Bury My Bones in America: From San Francisco to the Sierra Gold Mines
Author: Lani Ah Tye Farkas
Published by Carl Mautz Pub (1998)
The Saga of a Chinese Family in California 1852-1996.
Bury My Bones tells the story of Yee Ah Tye, a Chinese immigrant who came to California during the Gold Rush, and his descendants and fellow immigrants.
“Yee Ah Tye…was a California pioneer in every sense of the word. During his long, multi-faceted career as a merchant, gold mine operator and Chinese community leader, he was an eyewitness to, and participant in the many historical events.”-Him Mark Lai, Asian Studies Department, San Francisco State University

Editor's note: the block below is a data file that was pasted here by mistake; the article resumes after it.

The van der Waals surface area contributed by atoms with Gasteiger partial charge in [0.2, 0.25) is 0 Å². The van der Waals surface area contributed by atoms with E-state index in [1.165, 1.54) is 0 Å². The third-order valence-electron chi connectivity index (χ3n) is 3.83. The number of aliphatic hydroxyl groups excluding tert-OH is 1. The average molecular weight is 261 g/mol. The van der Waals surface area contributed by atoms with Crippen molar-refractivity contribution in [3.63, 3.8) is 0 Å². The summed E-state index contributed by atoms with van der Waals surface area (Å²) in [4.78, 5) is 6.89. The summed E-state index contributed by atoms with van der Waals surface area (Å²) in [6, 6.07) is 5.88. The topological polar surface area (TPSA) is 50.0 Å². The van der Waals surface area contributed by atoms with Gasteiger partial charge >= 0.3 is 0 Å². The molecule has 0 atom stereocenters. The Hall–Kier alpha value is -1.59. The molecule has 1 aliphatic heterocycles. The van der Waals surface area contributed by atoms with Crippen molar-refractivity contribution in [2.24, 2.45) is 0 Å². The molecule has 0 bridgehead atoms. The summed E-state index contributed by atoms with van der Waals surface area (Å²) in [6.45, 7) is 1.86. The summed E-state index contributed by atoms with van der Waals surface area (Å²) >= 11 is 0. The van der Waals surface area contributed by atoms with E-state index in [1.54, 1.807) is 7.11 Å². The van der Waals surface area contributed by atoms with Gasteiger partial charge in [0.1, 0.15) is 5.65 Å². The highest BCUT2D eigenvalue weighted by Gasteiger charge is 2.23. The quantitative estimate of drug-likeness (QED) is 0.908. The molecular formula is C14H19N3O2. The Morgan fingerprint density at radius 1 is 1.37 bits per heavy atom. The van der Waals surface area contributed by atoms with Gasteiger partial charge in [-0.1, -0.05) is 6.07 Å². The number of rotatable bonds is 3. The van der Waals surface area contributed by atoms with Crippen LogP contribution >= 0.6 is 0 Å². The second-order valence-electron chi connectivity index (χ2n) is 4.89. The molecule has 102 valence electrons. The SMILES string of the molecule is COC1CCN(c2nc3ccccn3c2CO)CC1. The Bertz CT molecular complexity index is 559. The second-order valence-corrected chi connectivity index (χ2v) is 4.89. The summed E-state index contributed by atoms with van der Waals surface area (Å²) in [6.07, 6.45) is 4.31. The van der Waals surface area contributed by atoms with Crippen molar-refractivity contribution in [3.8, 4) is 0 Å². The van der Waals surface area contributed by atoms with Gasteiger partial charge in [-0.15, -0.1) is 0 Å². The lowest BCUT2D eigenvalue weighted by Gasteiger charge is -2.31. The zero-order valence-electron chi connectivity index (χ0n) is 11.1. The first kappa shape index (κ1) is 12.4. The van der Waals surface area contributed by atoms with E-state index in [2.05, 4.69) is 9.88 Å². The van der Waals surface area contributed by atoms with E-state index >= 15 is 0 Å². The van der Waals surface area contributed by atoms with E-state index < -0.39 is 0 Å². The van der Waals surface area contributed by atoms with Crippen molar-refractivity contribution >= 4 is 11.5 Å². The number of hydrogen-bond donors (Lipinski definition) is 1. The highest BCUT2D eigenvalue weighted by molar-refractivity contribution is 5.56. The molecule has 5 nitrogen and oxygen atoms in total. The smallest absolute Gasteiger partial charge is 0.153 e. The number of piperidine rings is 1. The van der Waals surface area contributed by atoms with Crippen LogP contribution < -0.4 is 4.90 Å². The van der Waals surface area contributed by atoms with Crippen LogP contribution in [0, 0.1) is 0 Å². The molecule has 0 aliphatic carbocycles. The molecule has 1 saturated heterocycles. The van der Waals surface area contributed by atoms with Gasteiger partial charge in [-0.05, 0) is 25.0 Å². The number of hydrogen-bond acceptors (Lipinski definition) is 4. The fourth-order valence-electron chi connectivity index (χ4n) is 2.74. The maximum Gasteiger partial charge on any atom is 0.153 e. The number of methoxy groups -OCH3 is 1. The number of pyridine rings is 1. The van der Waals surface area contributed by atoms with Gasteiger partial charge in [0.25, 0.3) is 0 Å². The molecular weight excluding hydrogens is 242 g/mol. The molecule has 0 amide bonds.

What does the haunting title, Bury My Bones in America, mean?
The author explains, “Most Chinese came to America as sojourners, hoping to make their fortune and return to China as rich men and die among their people. If they should die in America, rich or poor, they made sure of one thing: their bones must be returned to the land of their ancestors and be buried there, so their spirit would not wander forever in the darkness of a foreign world.”
But Yee Ah Tye broke with all tradition and shocked his family and friends when on his deathbed he insisted that his bones be buried for all time in America, his adopted home. It was a symbol of his deep commitment to this new land and the deep roots he had established for his family. It was the beginning of a new dynasty involved in intrigue and diplomacy, teaching and medicine and in myriad subtle ways contributed to the vibrant culture of California.
160 pages, 8 ½ x 11
More than 100 photographs, woodcuts, drawings and maps
Bibliography, Family Tree, End Notes, Index